Acknowledge and describe this help in writing on the problem where it was used. For example, you might write "[Name] explained to me how to do [some part] of this problem" or "I found an explanation of [concept] at the website [url]".
  • The work or programs from students who took this class (in any of its versions at any university).
  • Websites that claim to have homework, lab, or project solutions for this class.
  • Direct copying.
If you are not sure if something is allowed, then ask me first.
A minor, first-time violation of this policy will receive a warning and discussion and clarification of the rules. Serious or second violations will result in a grade penalty on the assignment. Very serious or repeated violations will result in failure in the class and be reported to the Office of Community Standards and Student Responsibility, which may impose additional sanctions. You may appeal any sanctions through the grade appeal process.
Special Needs:
If you have specific physical, psychiatric, or learning disabilities and require accommodations, please let me know as soon as possible so that your learning needs may be appropriately met. You should also register with Student Accessibility Services to obtain written documentation and to learn about the resources they have available.
Responsible Employee Reporting Obligation:
If I learn of any instances of sexual harassment, sexual violence, and/or other forms of prohibited discrimination, I am required to report them. If you wish to share such information in confidence, then use the Office of Equity and Civil Rights Compliance.

Schedule (Subject to change)

DRAFT!! Subject to change. Textbook links are active now; other links will become active nearer their date.

Week Date Topic Textbook Assignment
Mon Aug 23 Introduction 1.1, 1.2, 1.3
Tues Aug 24 Lab 01: Expressions
Wed Aug 25 Cause and Effect 2
Fri Aug 27 Tables 3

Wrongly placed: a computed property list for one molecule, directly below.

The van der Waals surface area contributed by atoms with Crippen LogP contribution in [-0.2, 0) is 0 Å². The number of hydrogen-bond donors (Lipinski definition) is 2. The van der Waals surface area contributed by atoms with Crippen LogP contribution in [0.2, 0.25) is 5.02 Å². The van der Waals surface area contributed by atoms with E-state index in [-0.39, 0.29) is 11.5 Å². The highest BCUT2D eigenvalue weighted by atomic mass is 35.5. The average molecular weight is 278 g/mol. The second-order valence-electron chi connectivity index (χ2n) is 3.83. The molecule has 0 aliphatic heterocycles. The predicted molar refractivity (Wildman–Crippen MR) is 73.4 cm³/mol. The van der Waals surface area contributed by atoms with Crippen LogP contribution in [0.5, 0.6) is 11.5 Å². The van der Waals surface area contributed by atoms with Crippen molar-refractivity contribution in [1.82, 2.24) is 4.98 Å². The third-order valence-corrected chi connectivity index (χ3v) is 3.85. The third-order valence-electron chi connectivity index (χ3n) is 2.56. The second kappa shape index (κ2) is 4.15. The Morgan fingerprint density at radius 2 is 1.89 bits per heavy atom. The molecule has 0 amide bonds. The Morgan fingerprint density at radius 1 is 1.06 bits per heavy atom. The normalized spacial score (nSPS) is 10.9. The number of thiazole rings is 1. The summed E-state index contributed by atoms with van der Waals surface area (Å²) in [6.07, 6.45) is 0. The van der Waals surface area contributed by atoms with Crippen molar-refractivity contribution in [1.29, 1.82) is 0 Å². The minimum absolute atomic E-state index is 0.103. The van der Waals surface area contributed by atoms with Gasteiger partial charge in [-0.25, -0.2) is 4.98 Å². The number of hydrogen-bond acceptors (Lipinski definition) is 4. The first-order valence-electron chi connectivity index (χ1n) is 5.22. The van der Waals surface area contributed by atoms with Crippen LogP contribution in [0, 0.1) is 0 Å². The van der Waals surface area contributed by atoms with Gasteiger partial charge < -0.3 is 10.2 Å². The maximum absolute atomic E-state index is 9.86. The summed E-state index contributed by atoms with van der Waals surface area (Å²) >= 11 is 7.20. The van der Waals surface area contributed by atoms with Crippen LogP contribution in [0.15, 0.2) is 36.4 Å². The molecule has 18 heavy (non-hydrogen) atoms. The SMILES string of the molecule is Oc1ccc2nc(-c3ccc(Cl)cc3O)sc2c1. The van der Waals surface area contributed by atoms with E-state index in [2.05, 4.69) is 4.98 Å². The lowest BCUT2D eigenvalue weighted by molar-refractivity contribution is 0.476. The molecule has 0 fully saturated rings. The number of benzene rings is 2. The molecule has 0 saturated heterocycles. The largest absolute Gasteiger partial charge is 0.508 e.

Mon Aug 30 Data Types 4, 5 Homework 01 due
Tues Aug 31 Lab 02: Table Operations
Wed Sep 1 Building Tables 6.2
Fri Sep 3 Census 6.3, 6.4
Mon Sep 6 Labor day holiday, no class
Tues Sep 7 Lab 03: Data Types and Creating & Extending Tables
Wed Sep 8 Charts 7, 7.1 Homework 02 due
Fri Sep 10 Histograms 7.2, 7.3
Mon Sep 13 Functions 8, 8.1 Homework 03 due
Tues Sep 14 Lab 04: Functions and Visualizations
Wed Sep 15 Groups 8.2, 8.3
Fri Sep 17
Mon Sep 20 Joins 8.4
Tues Sep 21 Start working on Project 1: World Progress
Wed Sep 22 Table Examples 8.5
Fri Sep 24 Iteration 9, 9.1, 9.2, 9.3 Project 1 checkpoint due
Mon Sep 27 Chance 9.5, 18.1
Tues Sep 28
Wed Sep 29 Sampling 10, 10.1, 10.2
Fri Oct 1 Fall break, no class
Mon Oct 4 Models 10.3, 11.1
Tues Oct 5 Practice midterm test
Wed Oct 6 Comparing Distributions 11.1, 11.2 Project 1 due
Fri Oct 8 Decisions and Uncertainty 11.3
Mon Oct 11 A/B Testing 11.4, 12.1, 12.2
Tues Oct 12
Wed Oct 13 Causality 12.3
Fri Oct 15 Examples 12.2
Mon Oct 18
Tues Oct 19 Midterm test
Wed Oct 20 Bootstrap 13, 13.1, 13.2
Fri Oct 22 Confidence Intervals 13.3, 13.4
Mon Oct 25 Interpreting Confidence Intervals 14, 14.1, 14.2
Tues Oct 26 Start working on Project 2: Cardiovascular Disease
Wed Oct 27 Center and Spread 14.3, 14.4
Fri Oct 29 The Normal Distribution and Sample Means 14.5
Mon Nov 1 Designing Experiments 14.6
Tues Nov 2
Wed Nov 3 Correlation 15, 15.1 Project 2 checkpoint 1 due
Fri Nov 5 Linear Regression 15.2
Mon Nov 8 Least Squares 15.3, 15.4
Tues Nov 9
Wed Nov 10 Residuals 15.5, 15.6 Project 2 checkpoint 2 due
Fri Nov 12 Regression Inference 16
Mon Nov 15 Regression Wrapup 16
Tues Nov 16 Start working on Project 3: Classifying Movies
Wed Nov 17 Classification 17, 17.1, 17.2, 17.3 Project 2 due
Fri Nov 19 Classifiers 17.4
Mon Nov 22 Decisions 18 Project 3 checkpoint due
Tues Nov 23
Wed Nov 24 Thanksgiving holiday, no class
Fri Nov 26 Thanksgiving holiday, no class
Mon Nov 29
Tues Nov 30
Wed Dec 1 Project 3 due
Fri Dec 3
**TBD** Dec **TBD** Final Exam **TBD** in our regular classroom.

Martin J. Mohlenkamp

Last modified: Fri Jul 30 12:30:13 UTC 2021